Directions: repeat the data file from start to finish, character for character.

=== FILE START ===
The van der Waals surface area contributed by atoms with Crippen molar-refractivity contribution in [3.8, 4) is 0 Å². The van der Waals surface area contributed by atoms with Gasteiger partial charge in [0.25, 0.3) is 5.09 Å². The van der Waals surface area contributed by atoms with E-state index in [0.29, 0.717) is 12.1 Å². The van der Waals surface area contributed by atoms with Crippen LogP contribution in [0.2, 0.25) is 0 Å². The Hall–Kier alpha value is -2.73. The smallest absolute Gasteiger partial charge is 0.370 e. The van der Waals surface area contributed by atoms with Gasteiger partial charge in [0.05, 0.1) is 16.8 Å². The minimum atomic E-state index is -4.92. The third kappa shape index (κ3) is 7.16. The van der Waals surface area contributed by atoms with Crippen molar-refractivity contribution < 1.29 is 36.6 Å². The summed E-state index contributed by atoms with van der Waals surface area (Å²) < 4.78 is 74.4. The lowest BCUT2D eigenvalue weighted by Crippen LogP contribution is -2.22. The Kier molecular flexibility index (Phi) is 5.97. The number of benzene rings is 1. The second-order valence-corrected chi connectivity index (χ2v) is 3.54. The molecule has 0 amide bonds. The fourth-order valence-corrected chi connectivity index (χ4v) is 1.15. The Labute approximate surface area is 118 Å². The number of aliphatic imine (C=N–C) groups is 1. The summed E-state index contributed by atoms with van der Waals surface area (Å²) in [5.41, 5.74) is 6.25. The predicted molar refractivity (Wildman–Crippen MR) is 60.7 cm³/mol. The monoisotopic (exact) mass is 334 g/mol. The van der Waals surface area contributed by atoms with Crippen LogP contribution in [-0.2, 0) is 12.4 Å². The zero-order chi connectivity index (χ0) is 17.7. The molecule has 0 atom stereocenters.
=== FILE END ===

The van der Waals surface area contributed by atoms with Crippen molar-refractivity contribution in [3.8, 4) is 0 Å². The van der Waals surface area contributed by atoms with Gasteiger partial charge in [0.25, 0.3) is 5.09 Å². The van der Waals surface area contributed by atoms with E-state index in [0.29, 0.717) is 12.1 Å². The van der Waals surface area contributed by atoms with Crippen LogP contribution in [0.2, 0.25) is 0 Å². The Hall–Kier alpha value is -2.73. The smallest absolute Gasteiger partial charge is 0.370 e. The van der Waals surface area contributed by atoms with Gasteiger partial charge in [0.05, 0.1) is 16.8 Å². The minimum atomic E-state index is -4.92. The third kappa shape index (κ3) is 7.16. The van der Waals surface area contributed by atoms with Crippen molar-refractivity contribution < 1.29 is 36.6 Å². The summed E-state index contributed by atoms with van der Waals surface area (Å²) < 4.78 is 74.4. The lowest BCUT2D eigenvalue weighted by Crippen LogP contribution is -2.22. The Kier molecular flexibility index (Phi) is 5.97. The number of benzene rings is 1. The second-order valence-corrected chi connectivity index (χ2v) is 3.54. The molecule has 0 amide bonds. The fourth-order valence-corrected chi connectivity index (χ4v) is 1.15. The Labute approximate surface area is 118 Å². The number of aliphatic imine (C=N–C) groups is 1. The summed E-state index contributed by atoms with van der Waals surface area (Å²) in [5.41, 5.74) is 6.25. The predicted molar refractivity (Wildman–Crippen MR) is 60.7 cm³/mol. The monoisotopic (exact) mass is 334 g/mol. The van der Waals surface area contributed by atoms with Crippen LogP contribution in [-0.2, 0) is 12.4 Å². The zero-order chi connectivity index (χ0) is 17.7. The molecule has 0 atom stereocenters.